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4 Steps to Help With Estate Planning

Talking about estate planning and wealth transfer

As much as we’d like to avoid the thought of our loved ones passing away, setting up a plan for transferring wealth is an important way to make sure our loved ones’ wishes are honored. It’s a tough conversation, but you’ll both feel so much better when you can cross this task off your list and get back to enjoying quality time together while you still can.

Whether you’re setting up your own estate plans or working with a family member on theirs, here’s a checklist to help you navigate the transfer of wealth.

  1. Create a Loved Ones List
    To get started, work together to create a list of your family members and loved ones that should inherit your wealth and valuable belongings. You may also want to consider when those people should receive their inheritance. For example, in the event that children are still under 18, you can stipulate that they reach the age of 25 before having access to their inheritance. These are all things you can specify during the estate planning process.
  2. Inventory Assets and Liabilities
    Next, start an inventory of your or your loved one’s assets, which could include things like bank accounts, investments, real estate property, life insurance plans, personal property and safe deposit boxes. Document any important information about these assets, including their location, account details and approximate value. Another thing to think about is liabilities, such as mortgage payments or debt. That way, you can be sure that your family is aware of any payments still owed, and there won’t be any unpleasant surprises down the road.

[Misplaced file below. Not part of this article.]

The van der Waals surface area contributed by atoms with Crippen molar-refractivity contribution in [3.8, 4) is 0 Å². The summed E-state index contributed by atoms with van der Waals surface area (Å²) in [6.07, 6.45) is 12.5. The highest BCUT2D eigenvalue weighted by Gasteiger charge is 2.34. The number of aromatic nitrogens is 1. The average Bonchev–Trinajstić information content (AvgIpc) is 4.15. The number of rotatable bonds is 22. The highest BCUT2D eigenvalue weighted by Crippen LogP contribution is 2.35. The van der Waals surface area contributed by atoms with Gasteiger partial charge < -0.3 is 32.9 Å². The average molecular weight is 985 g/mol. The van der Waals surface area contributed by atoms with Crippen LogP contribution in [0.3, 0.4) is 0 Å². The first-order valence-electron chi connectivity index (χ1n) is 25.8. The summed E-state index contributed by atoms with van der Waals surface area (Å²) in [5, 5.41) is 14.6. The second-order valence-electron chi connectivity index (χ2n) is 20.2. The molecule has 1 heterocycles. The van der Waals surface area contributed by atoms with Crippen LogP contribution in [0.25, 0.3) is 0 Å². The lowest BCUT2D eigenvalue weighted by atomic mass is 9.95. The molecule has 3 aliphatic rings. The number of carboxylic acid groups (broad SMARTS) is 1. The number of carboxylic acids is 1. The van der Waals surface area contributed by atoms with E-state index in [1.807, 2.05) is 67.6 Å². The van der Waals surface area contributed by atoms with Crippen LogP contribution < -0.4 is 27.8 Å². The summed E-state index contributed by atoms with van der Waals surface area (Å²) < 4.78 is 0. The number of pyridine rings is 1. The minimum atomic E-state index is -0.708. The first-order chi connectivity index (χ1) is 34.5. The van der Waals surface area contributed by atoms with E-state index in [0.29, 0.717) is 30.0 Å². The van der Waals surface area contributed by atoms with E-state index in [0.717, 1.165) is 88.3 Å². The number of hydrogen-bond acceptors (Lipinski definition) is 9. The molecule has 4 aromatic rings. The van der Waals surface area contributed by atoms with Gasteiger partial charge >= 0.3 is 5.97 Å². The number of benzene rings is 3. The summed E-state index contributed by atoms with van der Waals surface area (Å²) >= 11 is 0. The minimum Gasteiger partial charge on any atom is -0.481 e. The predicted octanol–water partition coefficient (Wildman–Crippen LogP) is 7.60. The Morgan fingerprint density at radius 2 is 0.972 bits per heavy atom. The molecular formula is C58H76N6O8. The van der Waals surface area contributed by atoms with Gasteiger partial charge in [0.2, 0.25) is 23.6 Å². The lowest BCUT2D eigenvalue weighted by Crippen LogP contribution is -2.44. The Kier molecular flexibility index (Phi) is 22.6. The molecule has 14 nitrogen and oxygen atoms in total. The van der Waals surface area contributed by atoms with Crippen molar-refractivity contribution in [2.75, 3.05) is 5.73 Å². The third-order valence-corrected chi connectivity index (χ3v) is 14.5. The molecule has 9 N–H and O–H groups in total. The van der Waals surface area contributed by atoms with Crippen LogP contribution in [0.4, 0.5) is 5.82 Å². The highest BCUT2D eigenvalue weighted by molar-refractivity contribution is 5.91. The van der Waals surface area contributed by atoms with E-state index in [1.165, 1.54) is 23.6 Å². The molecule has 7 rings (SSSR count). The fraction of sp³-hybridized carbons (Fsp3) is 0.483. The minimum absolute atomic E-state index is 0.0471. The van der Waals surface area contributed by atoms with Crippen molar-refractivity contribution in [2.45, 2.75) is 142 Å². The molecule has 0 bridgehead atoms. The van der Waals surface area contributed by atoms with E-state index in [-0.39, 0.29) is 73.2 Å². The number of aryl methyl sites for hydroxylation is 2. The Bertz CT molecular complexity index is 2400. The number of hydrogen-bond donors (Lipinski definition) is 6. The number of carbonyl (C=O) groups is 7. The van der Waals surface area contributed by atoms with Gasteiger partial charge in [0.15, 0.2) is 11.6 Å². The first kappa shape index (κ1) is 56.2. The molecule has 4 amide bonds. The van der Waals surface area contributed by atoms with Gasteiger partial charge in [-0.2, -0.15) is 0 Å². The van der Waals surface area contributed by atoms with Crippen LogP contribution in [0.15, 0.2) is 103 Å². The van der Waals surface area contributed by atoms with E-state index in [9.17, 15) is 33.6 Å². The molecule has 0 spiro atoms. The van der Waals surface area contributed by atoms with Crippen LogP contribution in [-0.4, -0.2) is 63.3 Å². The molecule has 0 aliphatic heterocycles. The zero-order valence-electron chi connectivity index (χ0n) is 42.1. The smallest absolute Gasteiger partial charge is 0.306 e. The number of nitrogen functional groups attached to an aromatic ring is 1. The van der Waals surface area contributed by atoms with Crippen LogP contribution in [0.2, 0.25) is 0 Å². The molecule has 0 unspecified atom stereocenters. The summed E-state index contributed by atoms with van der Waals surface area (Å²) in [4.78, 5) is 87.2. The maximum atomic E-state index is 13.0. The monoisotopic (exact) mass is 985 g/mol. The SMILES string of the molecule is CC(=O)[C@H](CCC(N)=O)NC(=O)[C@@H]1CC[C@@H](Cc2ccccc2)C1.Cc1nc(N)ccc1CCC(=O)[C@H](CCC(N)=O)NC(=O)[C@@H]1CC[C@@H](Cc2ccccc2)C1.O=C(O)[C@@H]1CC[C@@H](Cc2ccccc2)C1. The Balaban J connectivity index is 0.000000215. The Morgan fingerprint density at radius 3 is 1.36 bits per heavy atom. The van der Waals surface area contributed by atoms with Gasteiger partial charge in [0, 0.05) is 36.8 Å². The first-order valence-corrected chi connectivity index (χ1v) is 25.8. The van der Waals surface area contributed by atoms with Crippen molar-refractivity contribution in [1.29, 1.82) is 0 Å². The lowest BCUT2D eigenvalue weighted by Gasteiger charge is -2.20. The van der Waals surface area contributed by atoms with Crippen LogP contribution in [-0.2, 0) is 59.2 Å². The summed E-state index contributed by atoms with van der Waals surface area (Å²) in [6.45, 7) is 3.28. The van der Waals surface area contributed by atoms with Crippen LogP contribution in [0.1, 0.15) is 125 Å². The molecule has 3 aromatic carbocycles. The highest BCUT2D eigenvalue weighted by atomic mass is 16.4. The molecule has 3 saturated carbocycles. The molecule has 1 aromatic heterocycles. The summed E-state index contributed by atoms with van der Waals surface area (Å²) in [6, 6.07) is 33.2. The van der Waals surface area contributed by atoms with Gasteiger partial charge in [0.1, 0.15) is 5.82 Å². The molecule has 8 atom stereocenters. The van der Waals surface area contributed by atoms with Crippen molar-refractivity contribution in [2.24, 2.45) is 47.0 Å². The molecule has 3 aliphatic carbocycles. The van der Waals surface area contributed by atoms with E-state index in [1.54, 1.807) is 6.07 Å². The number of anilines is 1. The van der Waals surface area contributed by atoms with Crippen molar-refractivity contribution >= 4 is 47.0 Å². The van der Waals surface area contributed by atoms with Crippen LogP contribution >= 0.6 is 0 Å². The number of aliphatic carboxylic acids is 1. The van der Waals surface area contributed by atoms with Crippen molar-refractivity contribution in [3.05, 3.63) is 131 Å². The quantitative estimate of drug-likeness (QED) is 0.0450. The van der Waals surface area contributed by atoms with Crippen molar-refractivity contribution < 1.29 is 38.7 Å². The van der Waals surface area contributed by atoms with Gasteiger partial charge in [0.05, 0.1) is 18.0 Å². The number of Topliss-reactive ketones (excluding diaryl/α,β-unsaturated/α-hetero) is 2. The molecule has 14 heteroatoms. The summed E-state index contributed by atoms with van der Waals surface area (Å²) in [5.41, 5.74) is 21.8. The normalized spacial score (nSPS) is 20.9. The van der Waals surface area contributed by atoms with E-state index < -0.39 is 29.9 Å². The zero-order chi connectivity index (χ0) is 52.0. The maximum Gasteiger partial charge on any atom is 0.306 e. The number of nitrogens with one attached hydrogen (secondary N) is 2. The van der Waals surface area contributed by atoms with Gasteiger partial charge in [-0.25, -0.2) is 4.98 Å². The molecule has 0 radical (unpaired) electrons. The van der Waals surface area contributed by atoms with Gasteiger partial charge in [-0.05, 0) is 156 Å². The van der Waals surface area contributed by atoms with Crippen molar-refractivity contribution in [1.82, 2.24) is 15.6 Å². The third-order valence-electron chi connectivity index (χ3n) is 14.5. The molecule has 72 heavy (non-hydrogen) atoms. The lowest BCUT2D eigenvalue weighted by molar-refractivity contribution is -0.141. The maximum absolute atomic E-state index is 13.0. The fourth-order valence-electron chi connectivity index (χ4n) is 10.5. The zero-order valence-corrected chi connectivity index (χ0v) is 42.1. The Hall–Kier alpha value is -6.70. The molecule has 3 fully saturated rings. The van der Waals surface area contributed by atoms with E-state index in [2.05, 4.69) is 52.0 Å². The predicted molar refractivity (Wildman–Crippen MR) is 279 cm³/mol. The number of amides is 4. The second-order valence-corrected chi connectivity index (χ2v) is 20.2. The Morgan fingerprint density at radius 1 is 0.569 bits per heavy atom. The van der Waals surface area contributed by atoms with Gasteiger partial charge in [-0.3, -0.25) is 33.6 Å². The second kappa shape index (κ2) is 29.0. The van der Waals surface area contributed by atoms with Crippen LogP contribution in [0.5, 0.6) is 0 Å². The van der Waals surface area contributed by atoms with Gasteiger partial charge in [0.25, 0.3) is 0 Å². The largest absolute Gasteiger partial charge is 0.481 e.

3. Talk to the Experts
    With these details compiled, you’ll be ready to meet with a financial advisor and estate planning attorney. They will review assets and liabilities with you, so you can create a detailed wealth transfer plan. On top of setting up a will, these estate planning experts can also advise you on whether or not to set up a trust. A trust is an arrangement that allows a third party — usually a financial institution — to hold onto a person’s assets until the time beneficiaries are to receive them.
  4. Tackle the Paperwork
    After you’ve established the will, you can work with your financial advisor and estate planning attorney to get legal documents in order. Now’s the time to make sure the following materials are up to date:
    • Insurance Policy Beneficiaries: the person or people who will receive any life insurance payouts
    • Power of Attorney: the person who becomes legally authorized to represent another person’s wishes if they become unable to do so
    • Healthcare Proxy: the person who can make healthcare decisions on someone’s behalf after they’re no longer able to
    • Organ Donor Form: a person’s written wishes to donate organs once they’ve passed away

Wealth transfer can be a tricky situation to manage, but ultimately it’s all about ensuring that a loved one’s last wishes are honored and their finances can be transitioned smoothly. To help make sure the transition goes as designed, be sure to let the places that hold your assets know what your plans are, too.

If you or a loved one is preparing for a transfer of wealth, know that we’re here to answer questions.